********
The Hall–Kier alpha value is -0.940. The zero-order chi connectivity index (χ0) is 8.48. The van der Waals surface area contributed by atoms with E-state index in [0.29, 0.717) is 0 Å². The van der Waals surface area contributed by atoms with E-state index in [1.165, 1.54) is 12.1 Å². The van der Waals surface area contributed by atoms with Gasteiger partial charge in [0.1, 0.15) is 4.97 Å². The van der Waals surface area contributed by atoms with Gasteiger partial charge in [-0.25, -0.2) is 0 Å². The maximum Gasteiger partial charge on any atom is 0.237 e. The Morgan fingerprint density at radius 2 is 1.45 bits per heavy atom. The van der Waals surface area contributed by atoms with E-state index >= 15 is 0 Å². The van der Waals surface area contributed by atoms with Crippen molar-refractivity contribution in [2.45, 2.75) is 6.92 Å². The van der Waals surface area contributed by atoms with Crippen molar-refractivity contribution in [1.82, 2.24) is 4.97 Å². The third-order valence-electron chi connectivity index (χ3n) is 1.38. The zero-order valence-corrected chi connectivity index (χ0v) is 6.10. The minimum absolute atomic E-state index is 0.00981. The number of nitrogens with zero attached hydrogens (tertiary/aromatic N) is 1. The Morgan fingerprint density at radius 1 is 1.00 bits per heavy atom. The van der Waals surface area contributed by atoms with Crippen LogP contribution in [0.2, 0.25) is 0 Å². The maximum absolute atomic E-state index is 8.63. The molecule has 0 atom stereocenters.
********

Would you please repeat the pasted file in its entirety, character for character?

The Hall–Kier alpha value is -0.940. The zero-order chi connectivity index (χ0) is 8.48. The van der Waals surface area contributed by atoms with E-state index in [0.29, 0.717) is 0 Å². The van der Waals surface area contributed by atoms with E-state index in [1.165, 1.54) is 12.1 Å². The van der Waals surface area contributed by atoms with Gasteiger partial charge in [0.1, 0.15) is 4.97 Å². The van der Waals surface area contributed by atoms with Gasteiger partial charge in [-0.25, -0.2) is 0 Å². The maximum Gasteiger partial charge on any atom is 0.237 e. The Morgan fingerprint density at radius 2 is 1.45 bits per heavy atom. The van der Waals surface area contributed by atoms with E-state index >= 15 is 0 Å². The van der Waals surface area contributed by atoms with Crippen molar-refractivity contribution in [2.45, 2.75) is 6.92 Å². The van der Waals surface area contributed by atoms with Crippen molar-refractivity contribution in [1.82, 2.24) is 4.97 Å². The third-order valence-electron chi connectivity index (χ3n) is 1.38. The zero-order valence-corrected chi connectivity index (χ0v) is 6.10. The minimum absolute atomic E-state index is 0.00981. The number of nitrogens with zero attached hydrogens (tertiary/aromatic N) is 1. The Morgan fingerprint density at radius 1 is 1.00 bits per heavy atom. The van der Waals surface area contributed by atoms with Crippen LogP contribution in [0.2, 0.25) is 0 Å². The maximum absolute atomic E-state index is 8.63. The molecule has 0 atom stereocenters.